and an* now being circulated throughout Uie
county warning campers against leaving
fires when breaking camp. Any |M*rson vio
lating the law on this question w ill be pros
ecuted to the full extent of the law. —Las
Animas Democrat.
Farming, gardening, poultry-raising.fruit
growing, bee culture and butter making
may be said to In* still in their infancy in
Southern Colorado, and yet they have ail
vanned sufficiently to be imi*ortant,to prom
ise great future development,and to deserve
fostering. The breeding of fine stock is also
only fairly under w ay. but Colorado is noth
ing if not adapted to that. The altitude and
climate. like that of Montana, is especially
favorable for grow ing horses of great endur
ance. The manufacturing ami smelting in
dustries of Pueblo are oonsjdcuous for their
magnitude, especially tn iron and the pre
cious metals. In view of the facts* here ont
llned, nothing could Im* more appropriate
than for this city and the counties tributary,
to join hands and organize a {southern Colo
rado Industrial association. Thetmbject has
been touched upon In then* columns at In
tervals for a year or more past. It is now
ln'ing generally discussed among business
men. and a goodly number of Influent ial cit
izens have spoken approvingly of it. The
organization ought to Im* accomplished with
out delay, and ample tlfut* will then be had
for giving amexhibition in the fall of next
year. Pueblo Keview and Standard.
The Governor's Proclamation.
S i xth ok Goi*oß4.i>o.
ExKrrnvK Dkimrtmext. >
By the (iovtirnor:
The President of the I'nited States has
designated Thursday. November Jk*». as a
dav of dinnksgiving and prayer. The peo
ple of Colorado have abundant cause to be
grntefnl for the many evidences of divine
blessings vouchsafed them dnrtng the past
year, and it is eminently proper that they
should give expression to their appreciation
of such blessings in a fitting manner.
Now therefore I. Beniamin H. Eaton.
<»o\ernor of the State of Colorado, do here
bv issue myc proelamatloii setting apart
T'huraday, the «th day of November, Whf».
tiered by the poor and dlstre«fsea.q|fc agcotmt
ciiux- to n-doke in ThnnWtyjn* ItoJf'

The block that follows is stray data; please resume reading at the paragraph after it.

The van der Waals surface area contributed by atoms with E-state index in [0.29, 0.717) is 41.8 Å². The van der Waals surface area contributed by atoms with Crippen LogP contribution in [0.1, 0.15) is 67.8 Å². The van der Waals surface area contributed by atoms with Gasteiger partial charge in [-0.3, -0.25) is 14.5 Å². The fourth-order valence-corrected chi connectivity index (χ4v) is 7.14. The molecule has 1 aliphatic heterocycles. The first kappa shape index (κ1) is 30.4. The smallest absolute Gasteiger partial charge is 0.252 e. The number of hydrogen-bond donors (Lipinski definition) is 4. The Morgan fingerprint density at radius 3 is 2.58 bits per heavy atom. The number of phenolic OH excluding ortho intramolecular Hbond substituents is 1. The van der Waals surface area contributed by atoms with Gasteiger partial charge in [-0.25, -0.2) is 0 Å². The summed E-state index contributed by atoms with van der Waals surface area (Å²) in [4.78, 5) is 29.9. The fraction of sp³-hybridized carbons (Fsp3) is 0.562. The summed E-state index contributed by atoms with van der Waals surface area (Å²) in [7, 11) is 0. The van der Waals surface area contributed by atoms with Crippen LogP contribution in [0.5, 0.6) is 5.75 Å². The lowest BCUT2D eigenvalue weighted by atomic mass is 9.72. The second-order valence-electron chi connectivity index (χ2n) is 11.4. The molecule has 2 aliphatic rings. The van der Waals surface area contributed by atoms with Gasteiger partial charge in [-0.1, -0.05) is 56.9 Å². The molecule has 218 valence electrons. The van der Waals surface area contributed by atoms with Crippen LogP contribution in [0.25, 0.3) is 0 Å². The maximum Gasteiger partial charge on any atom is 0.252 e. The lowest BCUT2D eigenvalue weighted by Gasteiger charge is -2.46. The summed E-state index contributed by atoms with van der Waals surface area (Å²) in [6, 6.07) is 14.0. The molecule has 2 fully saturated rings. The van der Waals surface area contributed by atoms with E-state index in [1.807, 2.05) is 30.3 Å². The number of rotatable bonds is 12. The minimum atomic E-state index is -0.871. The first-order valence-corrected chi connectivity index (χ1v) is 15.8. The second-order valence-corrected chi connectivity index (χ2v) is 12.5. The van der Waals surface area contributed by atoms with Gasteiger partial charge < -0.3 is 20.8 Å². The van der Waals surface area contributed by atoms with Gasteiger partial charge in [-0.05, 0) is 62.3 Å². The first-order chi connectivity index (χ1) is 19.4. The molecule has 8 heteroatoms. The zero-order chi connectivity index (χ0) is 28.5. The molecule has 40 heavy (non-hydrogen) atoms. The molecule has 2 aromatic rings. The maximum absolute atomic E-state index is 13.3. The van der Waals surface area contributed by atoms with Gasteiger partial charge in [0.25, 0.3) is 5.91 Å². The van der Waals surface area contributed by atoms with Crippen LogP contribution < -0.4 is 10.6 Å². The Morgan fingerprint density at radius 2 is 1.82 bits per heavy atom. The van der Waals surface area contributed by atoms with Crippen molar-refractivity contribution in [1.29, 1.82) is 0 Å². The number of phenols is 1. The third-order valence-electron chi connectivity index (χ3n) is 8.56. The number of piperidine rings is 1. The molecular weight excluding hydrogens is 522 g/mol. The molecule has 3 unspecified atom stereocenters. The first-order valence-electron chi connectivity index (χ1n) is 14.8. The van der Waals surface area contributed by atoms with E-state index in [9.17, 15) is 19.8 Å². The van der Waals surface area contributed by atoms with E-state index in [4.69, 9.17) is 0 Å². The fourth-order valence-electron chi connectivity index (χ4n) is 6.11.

ltooe it nwir. thnCnpNU. win Miitoy
Adrtow’ ; d tfa.
The suit testing the validity of Bell's
telephone patent was decided in Bell’s favor.
St. Peters Homan Catholic Cathedral
in Allegheny City has been destroyed by
A squad of soldiers now guard the
statue of Liberty on Bedloe’s island. New
The season’s yield of corn is estim
ated at 1.064,000,000 bushels, or 22 bushels to
the acre.
Troops have been sent to Caldwell,
Kansas, to prevent an influx into Indian
Sullivan and,Ryan hud a light in San
Francisco on the 12th in which Ryan was
badly punished.
A sailors’ chapel is to be built in New
York by money left by W. 11. Vanderbilt
for that purjH)s<*.
It is said that 213 men have signed a
roll agreeing to join Cutting’s filibustering
exj»edition into Mexico.
Southern California will show a wine
crop of 17,000,000 gallons tins year, and a
raisin crop of 7.000.000 boxes.
A convention of all the Trades Union
in file United States and Canada is called t<>
meet at Columbus, Ohio, December h.
The New York “Sun” declares in
favor of Samuel J. Randall for the Demo
cratic Presidential candidate for I*W4.
The cost of the United States navy
for the past fiscal year was $17,676,464, and
that of Indian maintainances6,B2s,s23.
Prince Waldemar, the third son of
flic King of Denmark, has been unanimous
ly selected as the new ruler of Bulgaria.
The Executive Committee of the Paris
Exposition has granted 1.500,000 francs with
which to construct a tower i*44 teet high.
Archer, the famous English jockey,
committed suicide while suffering from
typhoid fever. He leaves a fortune of £250.-
Evidence is said to be accumulating
that Fotheriughangthe express messenger.is
guilty of the recent express robbery in Mis
Rev. Archibald Alexander Hodge. D.
D.JL. L. D.. Professor of Didactic and Po
lemic Theology at Princeton College is
An increase of $5,617 in the average
daily receipts is noticed since the recent re
duction of tare- on the New York Elevated
The Hualpai Indians in Northwestern
Arizona are reported to in* in a destitute
condition, aud tieneral Miles has orders to
feed them.
The Chicago pork packers have re
scinded their resolutions by which they
agreed not to employ any member of a labor
Statistics show that in October, 1886,
the percentage of }iaui>ers in London was 22
to the thousand. In 1460 the percentage was
42 to the thousand.
The Austrian explorer, Henklemanu,
has been murdered by the native Africans.
His ears and heart were presented to the
oldest meinlier of the tribe. *
A boiler explosion and subsequent
fire in a Philadelphia cigar-box factory was
the cause of many girls and women being
badly maimed am! burned.
Nice has been Vi si toil by enormous
waves from the Mediterranean Sea and a
great mauy lives were lost and an immense
amount of property destroyed.
The Adjutant-General makes a very
flattering report upon theimssibUities of the
militia of the States, but he says they need
letter arms and more instruction.
McCabe.the boodle Alderman of New
York, has been placed under the care of his
wife, but he is held under $20,000 bonds for
trial should he recover his reason.
The Methodist Church in Canada has
three praachers who are millionaires—\Y. E.
Sanford of Hamilton. John Macdonald of
Toronto, aud ti. A. Cox of Peterboro.
An attempt at Chadwick. Missouri,
by 100 **Bald Knobbers” to spill all the
whisky in town was reseuted by tlu* people,
who drove them oft with the loss of one
Snit hawbeen brought-against Mayor!
Brace, of New York, by the Receiver of I
tinuit A- Ward to recover $130,000, which it
is asserted he received through fictitious
contracts with Ferdinand Ward.
An expert visited the Metnqiolitan
theatre, New York, at it-ojK’ningone night
last week, and figures out that the wealth
represented in the partem* boxes was s?(*-.-